World Weary

Evaluating the United Nations at 70

French UN peacekeepers cover their ears during a live training exercise between the Lebanese army and UN peacekeepers in southern Lebanon, December 2008.  Haidar Hawila / REUTERS

Pity the United Nations, which turns 70 this month. Rather than enjoying a carefree retirement, the UN faces unrelenting demands on its time and resources from threats both old (violent conflict, nuclear proliferation, and infectious disease) and new (climate change, terrorism, and cyberwar, among others). Superficially, at least, the UN has held up well in the face of these challenges, remaining the world’s most important multilateral forum thanks to its binding charter and universal membership. But dig a little deeper and it becomes clear that the UN faces a fourfold crisis: of identity, relevance, authority, and performance.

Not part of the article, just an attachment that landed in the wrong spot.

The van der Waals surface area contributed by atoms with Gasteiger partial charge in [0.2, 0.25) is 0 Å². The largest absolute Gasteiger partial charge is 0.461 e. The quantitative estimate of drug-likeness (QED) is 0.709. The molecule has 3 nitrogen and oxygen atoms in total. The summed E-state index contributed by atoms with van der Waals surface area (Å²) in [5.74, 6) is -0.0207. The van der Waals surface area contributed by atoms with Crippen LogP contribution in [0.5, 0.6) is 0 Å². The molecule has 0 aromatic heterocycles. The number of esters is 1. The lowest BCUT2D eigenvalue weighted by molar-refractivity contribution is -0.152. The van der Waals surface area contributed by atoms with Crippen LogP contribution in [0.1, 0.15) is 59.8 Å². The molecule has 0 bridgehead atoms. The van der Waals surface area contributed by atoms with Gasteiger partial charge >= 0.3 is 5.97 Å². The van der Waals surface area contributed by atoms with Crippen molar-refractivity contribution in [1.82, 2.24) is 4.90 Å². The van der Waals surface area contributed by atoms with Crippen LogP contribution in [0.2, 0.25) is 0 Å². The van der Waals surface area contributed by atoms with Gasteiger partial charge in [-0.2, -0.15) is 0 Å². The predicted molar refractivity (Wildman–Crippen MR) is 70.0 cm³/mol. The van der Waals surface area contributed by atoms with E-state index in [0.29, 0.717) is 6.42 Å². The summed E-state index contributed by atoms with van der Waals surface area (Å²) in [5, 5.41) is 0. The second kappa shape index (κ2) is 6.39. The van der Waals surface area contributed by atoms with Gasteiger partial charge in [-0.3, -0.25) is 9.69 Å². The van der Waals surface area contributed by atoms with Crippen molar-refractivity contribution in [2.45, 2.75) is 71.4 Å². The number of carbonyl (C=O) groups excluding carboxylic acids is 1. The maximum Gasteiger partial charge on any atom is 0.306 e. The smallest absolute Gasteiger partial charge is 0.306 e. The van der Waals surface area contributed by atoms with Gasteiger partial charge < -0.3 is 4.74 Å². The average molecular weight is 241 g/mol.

Any assessment of the United Nations’ performance must begin by acknowledging that it is not a monolithic institution but a composite of various parts, which are often conflated by its detractors. When critics invoke the United Nations, do they mean the United Nations Security Council (UNSC), dominated by the great powers and charged

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